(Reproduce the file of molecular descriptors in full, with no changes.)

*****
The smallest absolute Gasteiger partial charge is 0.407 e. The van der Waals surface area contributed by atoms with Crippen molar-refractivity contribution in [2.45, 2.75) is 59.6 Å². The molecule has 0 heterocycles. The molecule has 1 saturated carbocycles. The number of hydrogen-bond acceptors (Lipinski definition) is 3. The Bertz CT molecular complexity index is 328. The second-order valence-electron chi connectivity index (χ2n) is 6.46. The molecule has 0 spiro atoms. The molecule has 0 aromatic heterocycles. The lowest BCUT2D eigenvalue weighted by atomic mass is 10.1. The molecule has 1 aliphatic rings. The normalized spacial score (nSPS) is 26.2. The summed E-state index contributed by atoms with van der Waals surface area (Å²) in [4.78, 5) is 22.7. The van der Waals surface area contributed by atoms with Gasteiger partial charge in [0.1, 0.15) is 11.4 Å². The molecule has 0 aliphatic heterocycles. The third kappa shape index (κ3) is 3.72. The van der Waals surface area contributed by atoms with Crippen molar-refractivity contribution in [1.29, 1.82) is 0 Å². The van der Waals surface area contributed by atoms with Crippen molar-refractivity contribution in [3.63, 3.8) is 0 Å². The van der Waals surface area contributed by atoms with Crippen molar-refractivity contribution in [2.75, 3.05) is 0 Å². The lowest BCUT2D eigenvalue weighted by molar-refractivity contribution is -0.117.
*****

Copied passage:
The smallest absolute Gasteiger partial charge is 0.407 e. The van der Waals surface area contributed by atoms with Crippen molar-refractivity contribution in [2.45, 2.75) is 59.6 Å². The molecule has 0 heterocycles. The molecule has 1 saturated carbocycles. The number of hydrogen-bond acceptors (Lipinski definition) is 3. The Bertz CT molecular complexity index is 328. The second-order valence-electron chi connectivity index (χ2n) is 6.46. The molecule has 0 spiro atoms. The molecule has 0 aromatic heterocycles. The lowest BCUT2D eigenvalue weighted by atomic mass is 10.1. The molecule has 1 aliphatic rings. The normalized spacial score (nSPS) is 26.2. The summed E-state index contributed by atoms with van der Waals surface area (Å²) in [4.78, 5) is 22.7. The van der Waals surface area contributed by atoms with Gasteiger partial charge in [0.1, 0.15) is 11.4 Å². The molecule has 0 aliphatic heterocycles. The third kappa shape index (κ3) is 3.72. The van der Waals surface area contributed by atoms with Crippen molar-refractivity contribution in [1.29, 1.82) is 0 Å². The van der Waals surface area contributed by atoms with Crippen molar-refractivity contribution in [3.63, 3.8) is 0 Å². The van der Waals surface area contributed by atoms with Crippen molar-refractivity contribution in [2.75, 3.05) is 0 Å². The lowest BCUT2D eigenvalue weighted by molar-refractivity contribution is -0.117.